Posts tagged ‘war’

February 17, 2011

Book Review: The Witness House by Christiane Kohl

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THE WITNESS HOUSE
by Christiane Kohl

Other Press
(October 2010, $14.95, 272 pages)

What would happen if Hitler’s right hand men shacked up under the same roof as Holocaust victims? It’s actually a true story and is told in The Witness House, by Christiane Kohl.

The Witness House takes place during the Nuremberg Trials in 1945, after the fall of the Third Reich. Accommodated in Novalisstrasse, a boarding house on the outskirts of Nuremberg, are witnesses for both the prosecution and the defence of the Nazi regime’s war crime trial. Mediating opposing viewpoints in Novalisstrasse is Countess Ingeborg Kálnoky, a local appointed by American liberation troops. At the Countess’s every beck and call is Elise Krülle, Novalisstrasse’s chambermaid and waitress.

It’s interesting to see the level of intellect Nazi devotees have in this story. For example, Rudolf Diels, the first to head the Gestapo, claims he was never a Hitler supporter. He perpetuates the guise by acting like a ladies man as he attempts to charm the Countess by kissing her hand, among other flirtatious moves, but Kálnoky knows that Diels is a dangerous man and is on “room arrest” for a reason.

Erwin Lahousen also projects an air of mystery. He was on the front line during the war, often close to Hitler, but he claims he was a member of the Resistance and that he came inches from murdering the head of the Nazi party.

The Witness House offers lively scenes begging for analysis. For instance, Countess Kálnoky acts as a middleman between Lahousen and Hoffman, Hitler’s personal photographer and close friend. Lahousen is in need of soap and razors, scarce items in post-war Germany, which Hoffman has stashed away. The Countess cons these items into her possession and then passes them on to Lahousen. You can only ask, when would this ever happen in the outside world?

Kohl’s research into wartime Germany and the Nuremberg trials offers moments of serious awakening. Gerhard Krülle, the chambermaid’s teenage son, grew up as a hypnotised Hitler youth. He tells of how, under the regime, he believed in the Fuhrer but was rudely awakened when National Socialism fell and his mentor was exposed as a war criminal. The propaganda young Germans faced is a viewpoint rarely exposed and it is worth reflecting upon.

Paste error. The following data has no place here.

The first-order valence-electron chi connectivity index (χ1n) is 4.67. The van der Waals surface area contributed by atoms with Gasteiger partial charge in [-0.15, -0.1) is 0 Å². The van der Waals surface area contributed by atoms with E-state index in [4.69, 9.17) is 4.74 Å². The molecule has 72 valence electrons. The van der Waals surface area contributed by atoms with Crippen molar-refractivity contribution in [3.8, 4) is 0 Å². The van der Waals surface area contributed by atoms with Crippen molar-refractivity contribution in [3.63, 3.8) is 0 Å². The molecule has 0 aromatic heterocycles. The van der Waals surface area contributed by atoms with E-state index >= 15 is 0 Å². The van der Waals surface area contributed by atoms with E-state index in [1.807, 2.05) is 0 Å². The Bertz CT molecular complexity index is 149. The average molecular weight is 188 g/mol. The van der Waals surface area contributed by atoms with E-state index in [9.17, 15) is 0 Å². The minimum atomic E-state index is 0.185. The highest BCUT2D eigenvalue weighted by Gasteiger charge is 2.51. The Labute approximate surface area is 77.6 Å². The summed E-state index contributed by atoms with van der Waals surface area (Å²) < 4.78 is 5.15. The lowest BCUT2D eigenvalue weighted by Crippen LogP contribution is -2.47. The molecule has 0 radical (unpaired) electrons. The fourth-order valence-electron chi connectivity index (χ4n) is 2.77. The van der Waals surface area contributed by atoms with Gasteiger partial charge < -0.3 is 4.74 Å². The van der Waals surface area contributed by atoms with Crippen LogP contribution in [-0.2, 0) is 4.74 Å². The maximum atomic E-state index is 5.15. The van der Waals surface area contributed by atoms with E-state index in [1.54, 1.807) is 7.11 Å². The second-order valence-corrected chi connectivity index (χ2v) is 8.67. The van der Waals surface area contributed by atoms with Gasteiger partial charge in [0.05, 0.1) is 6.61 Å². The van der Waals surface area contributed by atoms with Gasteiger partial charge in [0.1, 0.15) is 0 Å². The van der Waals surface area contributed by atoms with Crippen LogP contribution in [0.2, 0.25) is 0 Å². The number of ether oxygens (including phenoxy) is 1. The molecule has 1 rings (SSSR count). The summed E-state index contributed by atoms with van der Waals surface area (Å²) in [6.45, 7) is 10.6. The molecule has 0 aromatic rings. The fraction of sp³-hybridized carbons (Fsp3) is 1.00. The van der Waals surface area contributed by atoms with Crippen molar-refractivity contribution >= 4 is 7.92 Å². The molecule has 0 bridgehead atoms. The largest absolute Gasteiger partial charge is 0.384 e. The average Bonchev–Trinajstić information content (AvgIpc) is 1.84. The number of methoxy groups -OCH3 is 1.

Concentration camp life is also revealed. Stories of SS brothels run by Nazi soldiers sicken the reader and shed light on a part of the war we try not to think about. The most gruesome scene comes by way of French prisoner Maurice Lampe. He witnessed political prisoners “forced to keep carrying heavy blocks of stone up [. . .] steps. One after another, the men had collapsed, and soon the stairway was covered with blood and corpses.”

Aside from telltale violence, it is the absurd which gives you nightmares. Stories of “daily roll calls, often lasting for hours, when the prisoners were ordered ‘Caps off!’ or ‘Caps on!’ again and again”; in the Mauthausen camp, “a macabre execution scene that [. . .] had been accompanied by music from a gypsy band forced to play the melody of ‘J’attendrai’ (‘I will wait’)” raises your neck hair.

Down the line, getting all the way through The Witness House becomes an uphill struggle. For the first half, and a good chunk of the second, each chapter focuses on a new arrival at the house. The writing is vibrant, the characters animated, but you find yourself fidgeting in anticipation of when the exposé will cease, and hoping a climactic fever will finally overcome redundancy. However, you shake the blues near the end, when some of the most dark stories of Nazi Germany are revealed. At times you really are amazed at the similarity to fiction this true story has.

– review by John Coleman

December 14, 2010

Book Review: The Matter with Morris by David Bergen